Na Li, Sciprofile linkXiang Yu
Risk Management and Healthcare Policy, Volume 13, pp 1095-1102; doi:10.2147/rmhp.s268178

Abstract:
Outbreak and Regression of COVID-19 Epidemic Among Chinese Medical Staff
Md Sondra S. Crosby
Annals of Internal Medicine; doi:10.7326/m20-5126

Carmela Nappi, Rosario Megna, Wanda Acampa, Roberta Assante, Emilia Zampella, Valeria Gaudieri, Teresa Mannarino, Roberta Green, Valeria Cantoni, Mario Petretta, et al.
European Journal of Nuclear Medicine and Molecular Imaging pp 1-7; doi:10.1007/s00259-020-04994-6

The publisher has not yet granted permission to display this abstract.
Sciprofile linkDomenico Solari, Ilaria Bove, Felice Esposito, Paolo Cappabianca, Luigi M. Cavallo
Acta Neurochirurgica pp 1-5; doi:10.1007/s00701-020-04518-z

The publisher has not yet granted permission to display this abstract.
Liliana L. Bove, Sciprofile linkSabine Benoit
Published: 11 August 2020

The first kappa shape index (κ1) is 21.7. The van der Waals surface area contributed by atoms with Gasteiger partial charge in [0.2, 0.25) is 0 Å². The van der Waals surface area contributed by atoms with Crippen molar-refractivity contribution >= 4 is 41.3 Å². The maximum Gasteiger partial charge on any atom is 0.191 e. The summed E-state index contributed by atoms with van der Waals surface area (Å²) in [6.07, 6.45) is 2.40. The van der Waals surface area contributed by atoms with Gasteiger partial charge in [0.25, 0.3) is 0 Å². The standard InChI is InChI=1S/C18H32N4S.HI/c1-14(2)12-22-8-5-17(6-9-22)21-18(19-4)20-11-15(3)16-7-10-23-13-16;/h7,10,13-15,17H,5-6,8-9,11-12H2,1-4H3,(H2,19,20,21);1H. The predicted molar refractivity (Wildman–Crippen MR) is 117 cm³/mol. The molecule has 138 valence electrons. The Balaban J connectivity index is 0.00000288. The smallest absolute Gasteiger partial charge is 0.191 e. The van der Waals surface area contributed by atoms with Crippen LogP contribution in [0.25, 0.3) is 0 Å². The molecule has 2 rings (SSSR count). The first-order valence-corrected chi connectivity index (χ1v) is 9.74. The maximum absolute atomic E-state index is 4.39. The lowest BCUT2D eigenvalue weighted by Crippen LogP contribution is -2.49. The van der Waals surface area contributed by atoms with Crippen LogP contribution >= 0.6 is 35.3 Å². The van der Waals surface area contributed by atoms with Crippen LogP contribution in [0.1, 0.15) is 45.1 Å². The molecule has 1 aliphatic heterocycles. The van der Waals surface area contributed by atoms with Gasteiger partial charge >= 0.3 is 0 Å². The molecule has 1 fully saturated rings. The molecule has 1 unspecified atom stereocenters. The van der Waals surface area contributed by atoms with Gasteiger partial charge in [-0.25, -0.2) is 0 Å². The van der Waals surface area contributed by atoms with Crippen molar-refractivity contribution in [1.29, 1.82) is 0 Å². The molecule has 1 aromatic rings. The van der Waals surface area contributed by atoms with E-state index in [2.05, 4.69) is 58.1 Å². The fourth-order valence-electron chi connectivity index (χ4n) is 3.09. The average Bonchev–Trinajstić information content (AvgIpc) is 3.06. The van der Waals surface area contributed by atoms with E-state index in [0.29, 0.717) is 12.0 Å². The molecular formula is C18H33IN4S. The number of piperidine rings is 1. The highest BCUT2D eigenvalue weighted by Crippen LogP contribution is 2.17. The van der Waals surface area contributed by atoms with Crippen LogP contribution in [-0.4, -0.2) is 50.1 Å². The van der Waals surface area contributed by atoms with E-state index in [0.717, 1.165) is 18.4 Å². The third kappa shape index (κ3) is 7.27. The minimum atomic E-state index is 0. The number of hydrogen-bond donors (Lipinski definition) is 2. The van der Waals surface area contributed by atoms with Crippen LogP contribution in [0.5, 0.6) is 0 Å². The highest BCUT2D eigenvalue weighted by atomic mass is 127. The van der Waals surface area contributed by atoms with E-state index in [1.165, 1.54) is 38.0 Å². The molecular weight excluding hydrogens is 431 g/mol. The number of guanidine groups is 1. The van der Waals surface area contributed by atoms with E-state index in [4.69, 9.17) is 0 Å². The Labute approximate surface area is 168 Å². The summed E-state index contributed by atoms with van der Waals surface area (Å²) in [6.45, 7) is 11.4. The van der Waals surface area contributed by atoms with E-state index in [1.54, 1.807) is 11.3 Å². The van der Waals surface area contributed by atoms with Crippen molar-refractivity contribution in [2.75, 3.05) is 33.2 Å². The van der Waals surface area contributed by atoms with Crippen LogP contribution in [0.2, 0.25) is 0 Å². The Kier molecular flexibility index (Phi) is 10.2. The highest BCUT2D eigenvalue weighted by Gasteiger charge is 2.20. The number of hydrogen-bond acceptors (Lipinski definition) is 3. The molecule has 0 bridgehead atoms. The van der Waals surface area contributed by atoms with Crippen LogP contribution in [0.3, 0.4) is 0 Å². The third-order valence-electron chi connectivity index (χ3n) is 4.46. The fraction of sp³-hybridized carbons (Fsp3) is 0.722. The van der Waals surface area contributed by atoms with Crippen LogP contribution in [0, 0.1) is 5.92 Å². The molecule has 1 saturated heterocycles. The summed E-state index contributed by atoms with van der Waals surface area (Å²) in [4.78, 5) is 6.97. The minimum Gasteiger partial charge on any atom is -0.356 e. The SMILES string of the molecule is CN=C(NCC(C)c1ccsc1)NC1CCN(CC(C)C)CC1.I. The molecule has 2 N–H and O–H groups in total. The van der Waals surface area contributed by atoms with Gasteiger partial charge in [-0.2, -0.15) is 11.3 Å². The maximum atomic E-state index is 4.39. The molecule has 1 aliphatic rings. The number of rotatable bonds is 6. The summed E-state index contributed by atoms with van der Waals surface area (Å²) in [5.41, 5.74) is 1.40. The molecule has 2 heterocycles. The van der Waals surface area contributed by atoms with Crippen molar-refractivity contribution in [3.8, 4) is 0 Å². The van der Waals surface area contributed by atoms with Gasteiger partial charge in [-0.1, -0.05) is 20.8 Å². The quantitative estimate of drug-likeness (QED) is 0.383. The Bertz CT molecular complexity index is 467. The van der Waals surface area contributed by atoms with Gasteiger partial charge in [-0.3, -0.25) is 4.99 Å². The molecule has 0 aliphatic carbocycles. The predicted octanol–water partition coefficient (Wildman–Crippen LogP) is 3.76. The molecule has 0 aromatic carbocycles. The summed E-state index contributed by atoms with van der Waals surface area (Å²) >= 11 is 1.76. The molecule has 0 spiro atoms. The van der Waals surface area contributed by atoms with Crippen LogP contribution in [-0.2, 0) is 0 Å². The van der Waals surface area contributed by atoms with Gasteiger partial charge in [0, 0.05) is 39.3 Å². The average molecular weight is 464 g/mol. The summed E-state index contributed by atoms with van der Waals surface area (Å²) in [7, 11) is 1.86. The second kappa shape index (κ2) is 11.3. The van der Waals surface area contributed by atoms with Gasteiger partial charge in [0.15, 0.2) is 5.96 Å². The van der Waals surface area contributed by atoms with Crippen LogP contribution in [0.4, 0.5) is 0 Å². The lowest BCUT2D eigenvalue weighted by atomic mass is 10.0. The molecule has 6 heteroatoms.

Journal of Service Management; doi:10.1108/josm-05-2020-0157

The publisher has not yet granted permission to display this abstract.
Sciprofile linkSimon Hazée, Yves Van Vaerenbergh
Published: 11 August 2020
Journal of Service Management; doi:10.1108/josm-04-2020-0129

The publisher has not yet granted permission to display this abstract.
Celine Perier
Published: 11 August 2020
by PubPub
Rapid Reviews COVID-19; doi:10.21428/2e3983f5.52fcd41d

Abstract:
The portable diagnostic platform presented is an indispensable molecular diagnostic solution for COVID-19. Built with secure cloud connectivity, it can enable real-time case identification and epidemiological surveillance. Comparisons are needed.
Lee W. Riley
Published: 11 August 2020
by PubPub
Rapid Reviews COVID-19; doi:10.21428/2e3983f5.b4530cf4

Abstract:
As one of the only large-scale, population-based national serosurveys reported to date, this study makes significant contributions to our understanding of COVID-19 on populations including seroprevalance between age groups and sociodemographic differences.
Pamela Silver, Jeffrey Way
Published: 11 August 2020
by PubPub
Rapid Reviews COVID-19; doi:10.21428/2e3983f5.c54095d3

Abstract:
Study claims the S1-Fc vaccine provides protective activity against COVID-19 live infection. Given the urgent need for a vaccine, this data is worth publishing but the study has some defects, including the need for controls to enhance the quality of the study.